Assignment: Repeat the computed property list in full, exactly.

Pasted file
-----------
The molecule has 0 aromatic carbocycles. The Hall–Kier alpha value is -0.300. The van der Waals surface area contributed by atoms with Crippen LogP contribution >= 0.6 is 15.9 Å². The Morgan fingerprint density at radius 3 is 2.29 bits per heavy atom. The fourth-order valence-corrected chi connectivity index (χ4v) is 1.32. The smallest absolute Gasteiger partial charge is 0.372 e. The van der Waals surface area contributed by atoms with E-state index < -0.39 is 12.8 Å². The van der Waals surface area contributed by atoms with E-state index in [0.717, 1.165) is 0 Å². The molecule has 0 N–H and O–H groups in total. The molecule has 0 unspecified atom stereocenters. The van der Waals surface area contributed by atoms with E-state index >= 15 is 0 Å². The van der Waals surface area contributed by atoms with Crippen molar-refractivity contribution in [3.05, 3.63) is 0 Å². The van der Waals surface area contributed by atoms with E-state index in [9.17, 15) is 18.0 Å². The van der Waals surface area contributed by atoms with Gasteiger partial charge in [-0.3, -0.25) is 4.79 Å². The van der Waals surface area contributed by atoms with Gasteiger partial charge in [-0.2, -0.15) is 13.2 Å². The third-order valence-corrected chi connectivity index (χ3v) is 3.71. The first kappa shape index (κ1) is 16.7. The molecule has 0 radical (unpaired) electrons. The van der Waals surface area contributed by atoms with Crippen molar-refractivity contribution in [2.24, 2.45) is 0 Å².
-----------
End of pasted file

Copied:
The molecule has 0 aromatic carbocycles. The Hall–Kier alpha value is -0.300. The van der Waals surface area contributed by atoms with Crippen LogP contribution >= 0.6 is 15.9 Å². The Morgan fingerprint density at radius 3 is 2.29 bits per heavy atom. The fourth-order valence-corrected chi connectivity index (χ4v) is 1.32. The smallest absolute Gasteiger partial charge is 0.372 e. The van der Waals surface area contributed by atoms with E-state index < -0.39 is 12.8 Å². The van der Waals surface area contributed by atoms with E-state index in [0.717, 1.165) is 0 Å². The molecule has 0 N–H and O–H groups in total. The molecule has 0 unspecified atom stereocenters. The van der Waals surface area contributed by atoms with E-state index >= 15 is 0 Å². The van der Waals surface area contributed by atoms with Crippen molar-refractivity contribution in [3.05, 3.63) is 0 Å². The van der Waals surface area contributed by atoms with E-state index in [9.17, 15) is 18.0 Å². The van der Waals surface area contributed by atoms with Gasteiger partial charge in [-0.3, -0.25) is 4.79 Å². The van der Waals surface area contributed by atoms with Gasteiger partial charge in [-0.2, -0.15) is 13.2 Å². The third-order valence-corrected chi connectivity index (χ3v) is 3.71. The first kappa shape index (κ1) is 16.7. The molecule has 0 radical (unpaired) electrons. The van der Waals surface area contributed by atoms with Crippen molar-refractivity contribution in [2.24, 2.45) is 0 Å².